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can you have orthostatic hypotension and POTS at the same time?

Discussion in 'Autonomic, Cardiovascular, and Respiratory' started by datura, Mar 23, 2018.

  1. datura

    datura

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    Sorry if this has been asked before, I'm having trouble finding an answer. If you have a diagnosis of orthostatic hypotension, is it possible to also have POTS? I'm reading that with POTS, you get tachycardia upon standing without the drop in blood pressure. I have orthostatic hypotension but it's been suggested to me that I should look into doing a workup for POTS. I'm dizzy all the time. My heart rate goes from 80 bpm lying down to 110 bpm after standing for a minute.
    Edit: Just tried monitoring HR again after lying down for 5 mins, was 80 bpm. Stood up and took it again at 2 minutes, was 118 bpm. Not sure if I'm doing that correctly...
     
    Last edited: Mar 23, 2018
  2. Pizapa

    Pizapa

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    Hello, I have the same problem. It is normal that the heart rate increases to compensate the Blood pressure drop. But I have thachycardia even without a drop in my blood pressure.
     
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  3. anciendaze

    anciendaze Senior Member

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    Yes. There are people who have high heart rates on orthostatic challenge, which qualifies as POTS. There are others who have modest increases in heart rate that do not qualify as POTS, but do have a sharp decline in BP some minutes after standing, which qualifies as neurally-mediated hypotension (NMH). Many POTS patients also experience a similar drop in BP, if anyone pays attention to what happens after the immediate orthostatic challenge.

    My own heart rate does not ordinarily reach a level to be called POTS, but I do have a drop in BP after about 20 minutes upright. When this results in syncope doctors pay attention, but otherwise ignore it. All this is associated with dysautonomia, a failure of the autonomic nervous system to respond correctly to challenges. The problem is a failure of regulation, not simply too high or too low. It is also a great way to "fall through the cracks" in the healthcare system.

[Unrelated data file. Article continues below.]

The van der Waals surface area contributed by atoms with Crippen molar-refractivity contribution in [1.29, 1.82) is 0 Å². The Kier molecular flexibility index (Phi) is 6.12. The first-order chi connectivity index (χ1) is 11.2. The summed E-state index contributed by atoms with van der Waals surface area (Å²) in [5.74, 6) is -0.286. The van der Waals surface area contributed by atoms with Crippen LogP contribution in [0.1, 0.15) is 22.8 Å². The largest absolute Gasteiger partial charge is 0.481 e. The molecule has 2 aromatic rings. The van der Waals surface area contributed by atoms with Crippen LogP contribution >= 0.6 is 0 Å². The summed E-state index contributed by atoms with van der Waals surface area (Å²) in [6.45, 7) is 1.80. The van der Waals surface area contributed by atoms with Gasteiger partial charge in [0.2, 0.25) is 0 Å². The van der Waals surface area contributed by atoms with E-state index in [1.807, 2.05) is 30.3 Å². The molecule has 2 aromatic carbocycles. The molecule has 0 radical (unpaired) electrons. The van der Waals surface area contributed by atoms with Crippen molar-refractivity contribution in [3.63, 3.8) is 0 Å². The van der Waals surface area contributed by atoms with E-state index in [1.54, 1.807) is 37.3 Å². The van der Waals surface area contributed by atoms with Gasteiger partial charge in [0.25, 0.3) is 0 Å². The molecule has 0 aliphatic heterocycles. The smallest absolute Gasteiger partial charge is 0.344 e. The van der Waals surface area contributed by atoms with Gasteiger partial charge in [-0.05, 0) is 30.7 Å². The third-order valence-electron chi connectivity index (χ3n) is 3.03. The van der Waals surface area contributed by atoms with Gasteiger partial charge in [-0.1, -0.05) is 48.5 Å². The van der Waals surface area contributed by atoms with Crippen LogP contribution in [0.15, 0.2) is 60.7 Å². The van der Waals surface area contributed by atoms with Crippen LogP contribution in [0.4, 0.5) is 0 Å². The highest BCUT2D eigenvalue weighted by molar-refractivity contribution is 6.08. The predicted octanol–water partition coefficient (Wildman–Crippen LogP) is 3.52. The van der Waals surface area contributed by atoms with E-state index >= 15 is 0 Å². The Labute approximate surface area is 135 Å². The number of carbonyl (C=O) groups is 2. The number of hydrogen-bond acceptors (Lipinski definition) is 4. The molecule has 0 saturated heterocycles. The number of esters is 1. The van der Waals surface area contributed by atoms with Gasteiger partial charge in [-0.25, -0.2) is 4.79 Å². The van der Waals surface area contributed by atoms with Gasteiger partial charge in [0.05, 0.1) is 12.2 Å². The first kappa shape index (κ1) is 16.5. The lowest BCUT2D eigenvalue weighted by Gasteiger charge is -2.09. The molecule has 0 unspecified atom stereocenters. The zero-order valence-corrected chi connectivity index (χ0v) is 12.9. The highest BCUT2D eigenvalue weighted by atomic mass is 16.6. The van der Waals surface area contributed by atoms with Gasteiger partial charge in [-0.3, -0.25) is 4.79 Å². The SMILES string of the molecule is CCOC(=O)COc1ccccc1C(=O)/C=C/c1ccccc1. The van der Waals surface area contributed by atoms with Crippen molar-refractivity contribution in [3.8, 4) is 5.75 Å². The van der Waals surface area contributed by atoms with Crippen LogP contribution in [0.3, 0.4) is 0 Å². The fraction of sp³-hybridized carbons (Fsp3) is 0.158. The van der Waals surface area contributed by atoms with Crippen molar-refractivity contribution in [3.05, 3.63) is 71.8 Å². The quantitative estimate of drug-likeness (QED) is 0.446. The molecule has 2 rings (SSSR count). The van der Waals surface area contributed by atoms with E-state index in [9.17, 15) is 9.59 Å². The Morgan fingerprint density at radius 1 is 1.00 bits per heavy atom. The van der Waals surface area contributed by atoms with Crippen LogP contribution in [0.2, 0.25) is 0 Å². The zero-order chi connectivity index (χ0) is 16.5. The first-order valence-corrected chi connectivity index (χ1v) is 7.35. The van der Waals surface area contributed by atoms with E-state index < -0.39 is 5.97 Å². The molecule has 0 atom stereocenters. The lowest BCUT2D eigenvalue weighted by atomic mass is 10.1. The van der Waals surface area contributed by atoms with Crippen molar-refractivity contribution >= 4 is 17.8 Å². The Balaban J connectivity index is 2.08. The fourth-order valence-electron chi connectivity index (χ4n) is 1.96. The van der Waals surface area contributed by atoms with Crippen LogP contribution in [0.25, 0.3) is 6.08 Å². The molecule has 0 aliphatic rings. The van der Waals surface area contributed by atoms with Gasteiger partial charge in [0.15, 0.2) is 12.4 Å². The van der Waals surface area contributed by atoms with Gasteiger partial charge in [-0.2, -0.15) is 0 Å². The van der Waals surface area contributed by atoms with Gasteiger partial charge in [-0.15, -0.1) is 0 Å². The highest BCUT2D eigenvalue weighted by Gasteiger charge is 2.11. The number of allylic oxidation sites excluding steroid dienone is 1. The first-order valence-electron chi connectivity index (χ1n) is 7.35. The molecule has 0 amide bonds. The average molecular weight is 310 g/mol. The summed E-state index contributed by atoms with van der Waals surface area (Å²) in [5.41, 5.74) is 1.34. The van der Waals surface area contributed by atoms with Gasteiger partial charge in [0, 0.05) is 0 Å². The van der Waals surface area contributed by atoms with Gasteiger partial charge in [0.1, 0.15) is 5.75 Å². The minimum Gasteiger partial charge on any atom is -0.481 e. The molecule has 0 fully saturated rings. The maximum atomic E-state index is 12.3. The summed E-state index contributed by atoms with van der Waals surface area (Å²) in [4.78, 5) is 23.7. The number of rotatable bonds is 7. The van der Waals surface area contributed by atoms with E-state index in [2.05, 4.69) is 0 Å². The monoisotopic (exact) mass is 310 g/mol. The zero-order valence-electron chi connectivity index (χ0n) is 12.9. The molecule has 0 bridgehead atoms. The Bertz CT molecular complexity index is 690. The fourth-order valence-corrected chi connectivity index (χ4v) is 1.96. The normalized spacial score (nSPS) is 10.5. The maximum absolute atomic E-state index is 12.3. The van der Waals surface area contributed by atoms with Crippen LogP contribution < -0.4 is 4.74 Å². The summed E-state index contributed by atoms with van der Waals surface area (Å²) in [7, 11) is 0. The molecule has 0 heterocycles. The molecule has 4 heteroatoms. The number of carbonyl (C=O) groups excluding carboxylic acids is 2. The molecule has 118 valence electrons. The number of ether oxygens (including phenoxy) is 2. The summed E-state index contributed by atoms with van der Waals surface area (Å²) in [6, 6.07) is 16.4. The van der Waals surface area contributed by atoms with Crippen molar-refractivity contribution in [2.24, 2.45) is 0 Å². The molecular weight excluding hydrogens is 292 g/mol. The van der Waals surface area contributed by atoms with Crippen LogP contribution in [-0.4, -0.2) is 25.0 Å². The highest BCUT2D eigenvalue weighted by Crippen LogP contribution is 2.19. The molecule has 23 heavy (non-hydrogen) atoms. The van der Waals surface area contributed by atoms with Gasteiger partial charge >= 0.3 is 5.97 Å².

When doctors see variations in BP in elderly patients they routinely diagnose this as "high blood pressure" and prescribe medication to lower BP. They tell people "low blood pressure is good" unless it results in syncope. I've known elderly people who regularly passed out an hour or two after taking their medication. In my case the problems with syncope started in my teens without any medication.
     
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  4. lnester7

    lnester7 Seven

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    I believe so, in my case my resting BP is VERY low, and when I crash goes high ( for me) I start headaches at 130/90.
    My resting BP is 97/70 or so.
    When I got midodrine ( which can raise BP) actually stabilized. So it was not
    Really hypotension I was actually low, but got out of whack in crashes.
    I have POTs also ( besides CFs)
     
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  5. kangaSue

    kangaSue Senior Member

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    If you haven't already had this done along with a Tilt Table Test, a Heart Rate Variability to Deep Breathing test as a measure of your vagus nerve function (looking for cardiovagal dysfunction) might throw some light on the problem.
     
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